Human teeth have three basic components: dentin, which makes up the majority of a tooth’s composition; calcium, phosphorus and mineral salts, compacted to produce hard material; and enamel, the hard, shiny external layer.
Composition of Dentin, Enamel
Dentin is both harder and denser than human bone. Normally pale yellow in color, it can also color into a grey or black hue. Dentin is the layer of the tooth that is targeted by teeth whitening agents, and has itself three separate layers.
Enamel for its part is made of crystalline calcium phosphate. It is this layer of the tooth that is specifically regenerated by fluoride, either in water, toothpaste or via direct administration. Conversely, the acid content of many of today’s foods and beverages, especially soft drinks, can wear down the enamel on human teeth.
Numerous advances have been made in recent decades with regards to the treatment and replacement of teeth. For example, artificially implanted teeth made of porcelain are now in some cases indistinguishable from the real thing.
A group of researchers at Bristol University in England recently worked with a calcium phosphate based hydrogel to see if it could more organically treat damaged teeth. Rather than replacing an existing tooth, the idea was to fight against acid erosion by artificially boosting enamel levels back to those of a healthy tooth.
Their process involved electro-spinning together a calcium phosphate substance together with polymer and micro-fiber components. The resulting mats were then treated with fluoride, so as to transform them into crystalline enamel-like particles and allow them to be applied directly to the human tooth. These researchers also got lucky along the way, discovering that their original mats could also be used to plug some of the dentin pores of teeth in a way that was organically compatible. Further research is still needed, but these efforts could lead to a major new, off-the-dentist-shelf way to remedy damaged human teeth.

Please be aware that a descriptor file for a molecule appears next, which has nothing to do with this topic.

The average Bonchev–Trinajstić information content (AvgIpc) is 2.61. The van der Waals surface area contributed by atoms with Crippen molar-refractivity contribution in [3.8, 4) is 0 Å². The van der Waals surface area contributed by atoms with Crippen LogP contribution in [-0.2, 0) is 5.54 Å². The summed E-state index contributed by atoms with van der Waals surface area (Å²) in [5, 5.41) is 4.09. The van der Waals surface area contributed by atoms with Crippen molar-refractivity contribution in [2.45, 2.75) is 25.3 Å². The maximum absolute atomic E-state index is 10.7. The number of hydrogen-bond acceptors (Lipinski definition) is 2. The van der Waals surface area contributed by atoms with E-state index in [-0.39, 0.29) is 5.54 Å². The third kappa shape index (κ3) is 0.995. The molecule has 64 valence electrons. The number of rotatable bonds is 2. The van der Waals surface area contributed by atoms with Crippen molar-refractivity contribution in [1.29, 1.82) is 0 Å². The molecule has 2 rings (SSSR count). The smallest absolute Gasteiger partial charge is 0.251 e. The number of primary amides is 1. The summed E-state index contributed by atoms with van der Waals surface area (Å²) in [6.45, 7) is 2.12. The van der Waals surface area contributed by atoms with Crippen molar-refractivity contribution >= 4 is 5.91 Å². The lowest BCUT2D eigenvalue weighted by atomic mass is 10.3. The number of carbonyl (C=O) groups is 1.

MIStupid.com – Human Teeth, Retrieved February 6, 2011 from http://mistupid.com/health/teeth.htm
About.com – Dentin, Retrieved February 6, 2011 from http://dentistry.about.com/od/termsanddefinitions/g/dentin.htm
About.com – Enamel, Retrieved February 6, 2011 from http://dentistry.about.com/od/termsanddefinitions/g/enamel.htm
Chemistry World – “Patching Up Enamel”, January 25, 2011, Retrieved February 6, 2011 from http://www.rsc.org/chemistryworld/News/2011/January/25011101.asp
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